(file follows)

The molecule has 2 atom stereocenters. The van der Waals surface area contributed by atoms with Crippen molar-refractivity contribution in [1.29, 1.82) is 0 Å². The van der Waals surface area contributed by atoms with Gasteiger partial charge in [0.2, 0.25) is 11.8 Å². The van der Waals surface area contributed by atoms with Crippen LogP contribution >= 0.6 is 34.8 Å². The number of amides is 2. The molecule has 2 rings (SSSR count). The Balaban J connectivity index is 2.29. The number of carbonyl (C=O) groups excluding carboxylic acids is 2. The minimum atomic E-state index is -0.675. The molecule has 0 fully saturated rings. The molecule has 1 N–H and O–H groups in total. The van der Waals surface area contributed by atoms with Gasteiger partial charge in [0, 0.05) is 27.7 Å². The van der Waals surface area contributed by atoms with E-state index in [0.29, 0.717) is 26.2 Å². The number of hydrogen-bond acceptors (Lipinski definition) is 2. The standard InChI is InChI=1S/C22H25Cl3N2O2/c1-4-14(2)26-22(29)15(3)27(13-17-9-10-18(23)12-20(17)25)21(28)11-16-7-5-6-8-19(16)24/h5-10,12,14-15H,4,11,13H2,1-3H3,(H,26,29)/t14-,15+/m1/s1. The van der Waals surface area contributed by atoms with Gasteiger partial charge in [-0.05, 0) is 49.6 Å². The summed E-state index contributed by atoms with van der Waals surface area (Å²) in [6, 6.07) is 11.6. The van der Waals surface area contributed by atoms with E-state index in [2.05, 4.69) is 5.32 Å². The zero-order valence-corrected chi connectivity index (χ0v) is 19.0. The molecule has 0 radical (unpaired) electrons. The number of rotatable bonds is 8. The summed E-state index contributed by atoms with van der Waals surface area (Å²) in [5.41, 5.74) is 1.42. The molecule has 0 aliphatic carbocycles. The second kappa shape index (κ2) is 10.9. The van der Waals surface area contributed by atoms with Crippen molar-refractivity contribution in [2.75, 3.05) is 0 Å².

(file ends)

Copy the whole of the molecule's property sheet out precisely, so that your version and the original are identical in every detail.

The molecule has 2 atom stereocenters. The van der Waals surface area contributed by atoms with Crippen molar-refractivity contribution in [1.29, 1.82) is 0 Å². The van der Waals surface area contributed by atoms with Gasteiger partial charge in [0.2, 0.25) is 11.8 Å². The van der Waals surface area contributed by atoms with Crippen LogP contribution >= 0.6 is 34.8 Å². The number of amides is 2. The molecule has 2 rings (SSSR count). The Balaban J connectivity index is 2.29. The number of carbonyl (C=O) groups excluding carboxylic acids is 2. The minimum atomic E-state index is -0.675. The molecule has 0 fully saturated rings. The molecule has 1 N–H and O–H groups in total. The van der Waals surface area contributed by atoms with Gasteiger partial charge in [0, 0.05) is 27.7 Å². The van der Waals surface area contributed by atoms with E-state index in [0.29, 0.717) is 26.2 Å². The number of hydrogen-bond acceptors (Lipinski definition) is 2. The standard InChI is InChI=1S/C22H25Cl3N2O2/c1-4-14(2)26-22(29)15(3)27(13-17-9-10-18(23)12-20(17)25)21(28)11-16-7-5-6-8-19(16)24/h5-10,12,14-15H,4,11,13H2,1-3H3,(H,26,29)/t14-,15+/m1/s1. The van der Waals surface area contributed by atoms with Gasteiger partial charge in [-0.05, 0) is 49.6 Å². The summed E-state index contributed by atoms with van der Waals surface area (Å²) in [6, 6.07) is 11.6. The van der Waals surface area contributed by atoms with E-state index in [2.05, 4.69) is 5.32 Å². The zero-order valence-corrected chi connectivity index (χ0v) is 19.0. The molecule has 0 radical (unpaired) electrons. The number of rotatable bonds is 8. The summed E-state index contributed by atoms with van der Waals surface area (Å²) in [5.41, 5.74) is 1.42. The molecule has 0 aliphatic carbocycles. The second kappa shape index (κ2) is 10.9. The van der Waals surface area contributed by atoms with Crippen molar-refractivity contribution in [2.75, 3.05) is 0 Å².